Do Endorsements Hurt or Help Hawaii Political Candidates?


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With Hawaii’s primary election just days away, voters may be looking to endorsements from newspapers and special interest groups to help make their ballot choices.

The last few weeks have seen a flurry of endorsements, with the Honolulu Star-Advertiser, Honolulu Mayor Kirk Caldwell and President Barack Obama throwing their support behind incumbent Gov. Neil Abercrombie. The president has also endorsed U.S. Sen. Brian Schatz. The Maui News endorsed U.S. Rep. Colleen Hanabusa. West Hawaii Today this week endorsed Brian Schatz.

That said, political pundits aren’t overly impressed with endorsements in general and doubt that they have much power to change someone’s mind.

“I think that any single endorsement is over-rated,” said Neal Milner, a retired political science professor from the University of Hawaii-Manoa. “Endorsements are just a small part of the puzzle that only certain people pay attention to.”

Caldwell’s endorsement of Abercrombie might turn some heads, since Caldwell is a reasonably popular mayor who was the city’s managing director under Mufi Hannemann, who is the Independent candidate for governor, Milner said. He pointed out that Caldwell’s endorsement could have impact beyond the primary election, since Hannemann is running unopposed and will definitely be part of the three-way contest for governor.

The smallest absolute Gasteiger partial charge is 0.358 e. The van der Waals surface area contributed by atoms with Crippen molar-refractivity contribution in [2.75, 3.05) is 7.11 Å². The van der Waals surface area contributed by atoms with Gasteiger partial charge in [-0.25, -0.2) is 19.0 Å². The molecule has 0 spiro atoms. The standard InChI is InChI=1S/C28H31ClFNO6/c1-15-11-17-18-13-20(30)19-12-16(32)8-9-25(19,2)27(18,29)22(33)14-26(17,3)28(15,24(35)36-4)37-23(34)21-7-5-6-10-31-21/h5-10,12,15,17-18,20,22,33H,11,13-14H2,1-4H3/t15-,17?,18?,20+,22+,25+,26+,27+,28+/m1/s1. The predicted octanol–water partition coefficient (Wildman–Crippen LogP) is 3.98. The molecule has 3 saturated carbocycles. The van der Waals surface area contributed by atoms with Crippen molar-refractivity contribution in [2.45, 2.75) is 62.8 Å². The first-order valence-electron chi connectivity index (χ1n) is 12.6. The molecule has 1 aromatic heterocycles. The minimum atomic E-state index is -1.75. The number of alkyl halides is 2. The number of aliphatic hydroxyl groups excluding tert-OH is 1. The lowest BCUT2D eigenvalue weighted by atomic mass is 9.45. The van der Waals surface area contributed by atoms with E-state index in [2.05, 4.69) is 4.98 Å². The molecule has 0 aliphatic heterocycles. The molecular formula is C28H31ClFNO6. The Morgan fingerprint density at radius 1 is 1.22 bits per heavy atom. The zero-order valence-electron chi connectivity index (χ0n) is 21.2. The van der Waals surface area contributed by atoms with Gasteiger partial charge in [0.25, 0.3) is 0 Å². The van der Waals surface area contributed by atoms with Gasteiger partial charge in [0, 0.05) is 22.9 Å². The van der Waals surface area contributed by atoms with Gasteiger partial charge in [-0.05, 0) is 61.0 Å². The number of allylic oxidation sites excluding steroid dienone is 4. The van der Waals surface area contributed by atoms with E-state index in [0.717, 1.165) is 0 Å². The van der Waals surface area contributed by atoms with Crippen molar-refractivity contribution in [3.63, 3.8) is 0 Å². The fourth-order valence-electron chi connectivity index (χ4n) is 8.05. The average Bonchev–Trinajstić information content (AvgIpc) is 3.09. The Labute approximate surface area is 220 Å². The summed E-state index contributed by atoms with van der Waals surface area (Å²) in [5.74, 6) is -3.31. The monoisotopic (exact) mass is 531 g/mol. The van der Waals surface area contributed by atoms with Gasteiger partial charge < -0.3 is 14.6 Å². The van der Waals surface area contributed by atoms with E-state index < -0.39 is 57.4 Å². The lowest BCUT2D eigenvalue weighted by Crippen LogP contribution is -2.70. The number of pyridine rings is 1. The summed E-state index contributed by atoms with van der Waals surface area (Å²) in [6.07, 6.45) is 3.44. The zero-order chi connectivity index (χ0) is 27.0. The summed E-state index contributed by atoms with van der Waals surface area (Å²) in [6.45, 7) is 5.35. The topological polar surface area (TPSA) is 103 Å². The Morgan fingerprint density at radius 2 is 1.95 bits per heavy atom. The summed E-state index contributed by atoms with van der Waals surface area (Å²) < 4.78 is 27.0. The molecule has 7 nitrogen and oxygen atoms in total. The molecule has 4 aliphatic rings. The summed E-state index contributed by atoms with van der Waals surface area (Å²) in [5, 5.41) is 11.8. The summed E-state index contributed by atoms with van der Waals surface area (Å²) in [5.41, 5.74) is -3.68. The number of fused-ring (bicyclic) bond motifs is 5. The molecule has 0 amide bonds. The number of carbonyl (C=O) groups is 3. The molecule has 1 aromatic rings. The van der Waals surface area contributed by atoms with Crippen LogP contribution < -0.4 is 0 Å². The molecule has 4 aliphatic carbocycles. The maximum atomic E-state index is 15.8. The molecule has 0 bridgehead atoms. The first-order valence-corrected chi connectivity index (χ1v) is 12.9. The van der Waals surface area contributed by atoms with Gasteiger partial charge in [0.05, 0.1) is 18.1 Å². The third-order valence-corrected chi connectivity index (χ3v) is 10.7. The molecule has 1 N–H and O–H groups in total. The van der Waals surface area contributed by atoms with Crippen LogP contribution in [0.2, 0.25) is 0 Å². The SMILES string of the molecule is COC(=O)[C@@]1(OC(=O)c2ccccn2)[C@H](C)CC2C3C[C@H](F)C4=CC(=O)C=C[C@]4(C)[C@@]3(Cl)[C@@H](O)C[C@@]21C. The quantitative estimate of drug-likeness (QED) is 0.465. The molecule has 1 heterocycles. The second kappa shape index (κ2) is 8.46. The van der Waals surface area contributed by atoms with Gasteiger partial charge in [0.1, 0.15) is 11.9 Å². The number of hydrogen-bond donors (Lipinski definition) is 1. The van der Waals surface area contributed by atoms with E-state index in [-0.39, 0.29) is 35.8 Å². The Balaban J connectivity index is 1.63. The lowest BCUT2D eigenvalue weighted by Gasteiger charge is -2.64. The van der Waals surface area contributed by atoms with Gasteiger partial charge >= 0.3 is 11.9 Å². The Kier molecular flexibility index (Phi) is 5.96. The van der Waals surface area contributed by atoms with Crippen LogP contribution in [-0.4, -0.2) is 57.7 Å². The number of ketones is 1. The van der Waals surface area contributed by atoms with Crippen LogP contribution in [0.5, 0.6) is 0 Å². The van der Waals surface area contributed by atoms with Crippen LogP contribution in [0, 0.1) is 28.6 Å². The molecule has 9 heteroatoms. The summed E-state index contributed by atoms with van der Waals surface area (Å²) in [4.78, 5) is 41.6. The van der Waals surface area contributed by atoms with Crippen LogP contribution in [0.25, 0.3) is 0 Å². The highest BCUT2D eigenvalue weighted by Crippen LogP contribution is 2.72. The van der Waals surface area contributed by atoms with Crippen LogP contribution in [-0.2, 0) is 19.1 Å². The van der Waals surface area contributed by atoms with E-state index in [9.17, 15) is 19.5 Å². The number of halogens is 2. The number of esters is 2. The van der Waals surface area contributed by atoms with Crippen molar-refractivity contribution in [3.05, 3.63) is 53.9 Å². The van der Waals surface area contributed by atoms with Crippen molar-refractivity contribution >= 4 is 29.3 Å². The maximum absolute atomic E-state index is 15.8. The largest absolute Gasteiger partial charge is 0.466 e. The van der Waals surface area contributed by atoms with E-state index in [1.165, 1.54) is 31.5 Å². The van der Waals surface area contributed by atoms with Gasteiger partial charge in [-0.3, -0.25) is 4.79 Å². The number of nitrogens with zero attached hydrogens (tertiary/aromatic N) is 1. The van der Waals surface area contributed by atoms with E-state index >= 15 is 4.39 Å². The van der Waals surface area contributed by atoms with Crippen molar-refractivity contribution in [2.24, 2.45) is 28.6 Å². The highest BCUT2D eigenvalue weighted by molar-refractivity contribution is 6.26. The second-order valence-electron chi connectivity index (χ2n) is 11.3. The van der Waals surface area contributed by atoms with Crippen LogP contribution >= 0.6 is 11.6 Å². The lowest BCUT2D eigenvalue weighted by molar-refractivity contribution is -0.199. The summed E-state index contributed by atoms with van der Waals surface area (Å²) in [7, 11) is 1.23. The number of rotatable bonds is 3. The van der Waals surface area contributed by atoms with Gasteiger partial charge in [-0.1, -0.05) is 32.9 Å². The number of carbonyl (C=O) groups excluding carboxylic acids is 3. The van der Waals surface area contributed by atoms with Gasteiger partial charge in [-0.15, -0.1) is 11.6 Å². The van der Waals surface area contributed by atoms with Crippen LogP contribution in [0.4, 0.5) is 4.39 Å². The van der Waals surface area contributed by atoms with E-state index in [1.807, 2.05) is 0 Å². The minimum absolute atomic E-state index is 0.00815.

But Colin Moore, a political science professor at UH-Manoa, doubts even that is significant. “Unless you’re talking about a serious celebrity, it doesn’t matter,” he said. President Obama, therefore, would have a better chance of persuading voters.

While unions might not hold as much sway as they once did, an endorsement from a large union could come with grassroots support and an engaged voting block, both analysts noted. On the other hand, if a Democratic candidate has no union endorsements, that’s also telling.

But union endorsements aren’t likely to make or break a campaign. Moore said, “I don’t think they’re seriously powerful. I don’t even know who my union, (the University of Hawaii Professional Assembly), is endorsing.”

Moore was even more critical of newspaper endorsements. “The Star-Advertiser endorsement doesn’t matter,” he said. “It really depends on what the voters think of the Star-Advertiser already and if they like that candidate, but it can cut both ways. If you hate the Star-Advertiser, it might make you less likely to support that person.”

He said he’s been trying to find even a small effect from press endorsements and hasn’t found one. “At this point, it’s kind of just a quaint tradition more than anything else, really,” he said. “Basically I think politicians and the media think endorsements are more important than they really are.”

Milner said newspaper endorsements are always over-inflated and lack a real punch because people who read them are likely to be people who read the whole paper and are more generally attentive to politics already. For those voters, objective news coverage is more critical in choosing candidates and he’d like to see more of it.